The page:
“The first step to turning around these events is to stop, or at least drastically reduce, the medications. By removal of the medication-induced “hyper-insulin-state,” the body can now begin making overdue corrections; an important one being weight loss. The second crucial step is to change to a low-fat, animal-food-free, starch-based diet. Starchy foods (rice, corn, potatoes, beans, etc. cause the body’s own insulin to become more powerful; insulin sensitivity is increased.1-3. To further make the point about the benefits of carbohydrates on the function of insulin; even pure simple sugar improves insulin sensitivity.4 A classic experiment on people found an improvement in diabetic control as measured by fasting blood sugar levels, insulin levels, and glucose tolerance tests when diabetics were fed an extreme diet consisting of 85% of the calories as simple sugar (glucose and maltose).4 Animal proteins, like milk casein, and animal fats and vegetable oils reduce the sensitivity of insulin.5,6 The third step is to start exercising which further lowers blood sugars and enhances the weight loss. With these changes a simple cure is possible for essentially everyone with type-2 diabetes.”

        For more on his research, you can visit his website: https://www.drmcdougall.com/misc/2009nl/dec/diabetes.htm

        You can also see the Simply Raw documentary, which follows 6 subjects turn their diabetes around in just 30 days by eating a raw food diet that includes fruit and no animal protein.

        I’m not saying these plans are for everyone, either, but there is certainly more than one option out there, so I don’t want people to mistakenly write off fruit simply because they didn’t have the information they needed.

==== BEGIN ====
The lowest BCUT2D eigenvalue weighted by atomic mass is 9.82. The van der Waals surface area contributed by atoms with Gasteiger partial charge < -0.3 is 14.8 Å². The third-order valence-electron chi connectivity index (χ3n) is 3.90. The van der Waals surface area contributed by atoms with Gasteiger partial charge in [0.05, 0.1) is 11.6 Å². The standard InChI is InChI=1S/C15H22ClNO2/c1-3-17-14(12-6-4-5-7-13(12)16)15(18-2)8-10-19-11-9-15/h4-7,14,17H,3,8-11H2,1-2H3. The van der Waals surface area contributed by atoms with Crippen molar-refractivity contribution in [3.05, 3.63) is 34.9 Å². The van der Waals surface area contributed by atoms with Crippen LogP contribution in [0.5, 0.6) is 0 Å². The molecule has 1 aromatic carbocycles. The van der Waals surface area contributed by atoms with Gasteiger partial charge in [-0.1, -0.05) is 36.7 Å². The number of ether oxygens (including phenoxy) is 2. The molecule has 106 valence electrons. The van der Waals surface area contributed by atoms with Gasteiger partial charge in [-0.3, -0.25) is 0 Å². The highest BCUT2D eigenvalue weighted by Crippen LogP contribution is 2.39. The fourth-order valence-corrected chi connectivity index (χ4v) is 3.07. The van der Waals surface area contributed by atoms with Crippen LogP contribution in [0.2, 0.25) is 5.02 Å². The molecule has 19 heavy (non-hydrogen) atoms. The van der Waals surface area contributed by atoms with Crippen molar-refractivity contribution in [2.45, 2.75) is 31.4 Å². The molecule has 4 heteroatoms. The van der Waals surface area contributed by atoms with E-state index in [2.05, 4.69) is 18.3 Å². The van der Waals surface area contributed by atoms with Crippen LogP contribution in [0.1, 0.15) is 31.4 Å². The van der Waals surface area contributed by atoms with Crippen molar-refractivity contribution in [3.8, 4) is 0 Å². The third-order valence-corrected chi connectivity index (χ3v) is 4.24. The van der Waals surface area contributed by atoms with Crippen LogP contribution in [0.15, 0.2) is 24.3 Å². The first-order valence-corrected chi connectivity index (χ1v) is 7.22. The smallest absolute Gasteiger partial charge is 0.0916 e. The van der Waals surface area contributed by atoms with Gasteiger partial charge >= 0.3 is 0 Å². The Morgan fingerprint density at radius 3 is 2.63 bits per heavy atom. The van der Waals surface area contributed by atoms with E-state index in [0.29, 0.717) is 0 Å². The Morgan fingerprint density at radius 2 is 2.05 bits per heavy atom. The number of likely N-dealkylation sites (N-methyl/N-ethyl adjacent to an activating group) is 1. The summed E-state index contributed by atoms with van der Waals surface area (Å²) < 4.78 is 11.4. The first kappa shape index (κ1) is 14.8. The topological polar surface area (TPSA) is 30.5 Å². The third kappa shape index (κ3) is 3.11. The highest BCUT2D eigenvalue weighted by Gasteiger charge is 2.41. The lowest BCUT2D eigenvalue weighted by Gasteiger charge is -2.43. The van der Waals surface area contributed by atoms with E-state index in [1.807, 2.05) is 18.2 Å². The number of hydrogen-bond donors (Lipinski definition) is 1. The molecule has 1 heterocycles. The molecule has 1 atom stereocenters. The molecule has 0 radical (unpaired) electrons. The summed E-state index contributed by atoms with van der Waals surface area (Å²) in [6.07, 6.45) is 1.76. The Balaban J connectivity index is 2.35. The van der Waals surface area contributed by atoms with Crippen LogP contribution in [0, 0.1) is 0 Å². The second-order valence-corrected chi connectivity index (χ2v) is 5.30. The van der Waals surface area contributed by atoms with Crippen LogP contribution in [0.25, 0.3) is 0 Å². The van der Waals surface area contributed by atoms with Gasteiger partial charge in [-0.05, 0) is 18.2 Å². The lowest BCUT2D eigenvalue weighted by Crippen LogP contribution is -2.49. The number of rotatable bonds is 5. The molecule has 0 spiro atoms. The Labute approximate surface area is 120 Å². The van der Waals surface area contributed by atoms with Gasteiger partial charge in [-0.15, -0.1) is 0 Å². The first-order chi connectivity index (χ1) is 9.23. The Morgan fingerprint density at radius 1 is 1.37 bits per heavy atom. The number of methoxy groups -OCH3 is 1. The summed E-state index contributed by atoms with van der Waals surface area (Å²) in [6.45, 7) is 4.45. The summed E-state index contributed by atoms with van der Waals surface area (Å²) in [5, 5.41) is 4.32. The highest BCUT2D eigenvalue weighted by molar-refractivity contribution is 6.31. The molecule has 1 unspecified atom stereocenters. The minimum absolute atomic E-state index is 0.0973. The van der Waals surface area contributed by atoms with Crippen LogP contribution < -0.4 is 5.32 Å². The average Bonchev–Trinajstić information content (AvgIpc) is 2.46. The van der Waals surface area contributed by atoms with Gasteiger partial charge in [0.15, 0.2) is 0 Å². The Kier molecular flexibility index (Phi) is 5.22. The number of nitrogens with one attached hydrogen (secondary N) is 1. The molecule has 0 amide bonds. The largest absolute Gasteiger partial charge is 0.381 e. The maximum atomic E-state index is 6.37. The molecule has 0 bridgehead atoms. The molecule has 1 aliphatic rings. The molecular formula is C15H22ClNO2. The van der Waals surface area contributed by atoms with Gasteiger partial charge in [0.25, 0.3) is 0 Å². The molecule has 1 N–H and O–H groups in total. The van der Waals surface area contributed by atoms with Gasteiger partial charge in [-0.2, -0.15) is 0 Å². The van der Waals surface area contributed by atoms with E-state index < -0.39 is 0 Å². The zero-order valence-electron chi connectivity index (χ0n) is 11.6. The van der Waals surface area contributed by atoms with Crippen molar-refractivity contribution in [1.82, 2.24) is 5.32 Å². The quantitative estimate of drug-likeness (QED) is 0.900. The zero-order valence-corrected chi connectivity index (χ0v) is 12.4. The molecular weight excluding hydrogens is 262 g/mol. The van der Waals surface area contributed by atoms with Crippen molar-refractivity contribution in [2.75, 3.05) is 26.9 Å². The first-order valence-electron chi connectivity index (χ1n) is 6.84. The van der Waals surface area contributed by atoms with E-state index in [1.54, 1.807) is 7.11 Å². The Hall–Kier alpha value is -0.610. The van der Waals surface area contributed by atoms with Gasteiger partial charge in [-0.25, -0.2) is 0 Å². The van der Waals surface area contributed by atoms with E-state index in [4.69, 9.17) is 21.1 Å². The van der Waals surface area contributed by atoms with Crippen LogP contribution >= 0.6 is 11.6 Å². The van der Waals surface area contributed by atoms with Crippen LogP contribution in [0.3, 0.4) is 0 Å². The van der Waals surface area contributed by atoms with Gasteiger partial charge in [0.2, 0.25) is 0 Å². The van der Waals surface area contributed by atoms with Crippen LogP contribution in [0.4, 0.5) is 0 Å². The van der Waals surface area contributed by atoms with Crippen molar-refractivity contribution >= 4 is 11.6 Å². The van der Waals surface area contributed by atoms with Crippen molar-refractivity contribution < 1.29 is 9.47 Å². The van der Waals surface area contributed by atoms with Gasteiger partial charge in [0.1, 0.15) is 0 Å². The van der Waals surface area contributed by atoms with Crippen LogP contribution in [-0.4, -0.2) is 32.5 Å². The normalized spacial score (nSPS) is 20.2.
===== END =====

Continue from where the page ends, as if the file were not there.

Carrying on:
Jane

Thanks for this great information. I have been told by many Doctors to limit fruit for various reasons. I am glad that this seems to not be the case.

darlenekb

Do any of your studies address inflammation? My husband is on an anti-inflammatory diet for lupus & was told to limit his fruit intake to no more than 2 servings a day, stressing the lower sugar ones.

Marine

Hi !
Thank you for your article, I needed exactly these informations and you responded to the questions I was wondering.
Thanks a lot, have a good day
Marine

Victoria

Does the above also relate to blended fruit when used for smoothies – as the fibre is broken down so much does it mean the body absorbs more of the fructose?

    Megan Gilmore

    One of the studies above actually tested fruit without the fiber, too, to see if it’s just the fiber that helps blunt the blood sugar effects, and the researchers concluded that fiber isn’t the only thing that helps. The fruit juice also didn’t have the hypoglycemic effects that a sugary drink did, which suggests that the polyphenols found in fruit (and their juices) help prevent dips in blood sugar and insulin levels. And blended fruit still does retain the fiber, so you still don’t have to worry about the fructose in smoothies– fiber is only removed if you process the produce through a juicer.

Robyn moore

Thank you Megan for this article on sugar it has helped to clear up some concerns I have had. Even though I am healthy and eat well I did worry that eating the fruit in smoothies etc may have been too much sugar and in bliss balls but yah you have cleared up the confusion. Thank you as always x

Christine

Megan, thanks for this post. My autistic son loves fruit, and I was afraid he was eating too much. We actually have been hiding the fruit because sometimes he will grab a banana or apple without asking. Now I can relax and know he will not get fat from eating fruit!

    Megan Gilmore

    I was actually inspired to do this research myself because my son eats SO MUCH fruit lately. I think it also says something that children are so drawn to fruit– I feel like they are much more in touch with their own biological needs than we adults are!

      Maria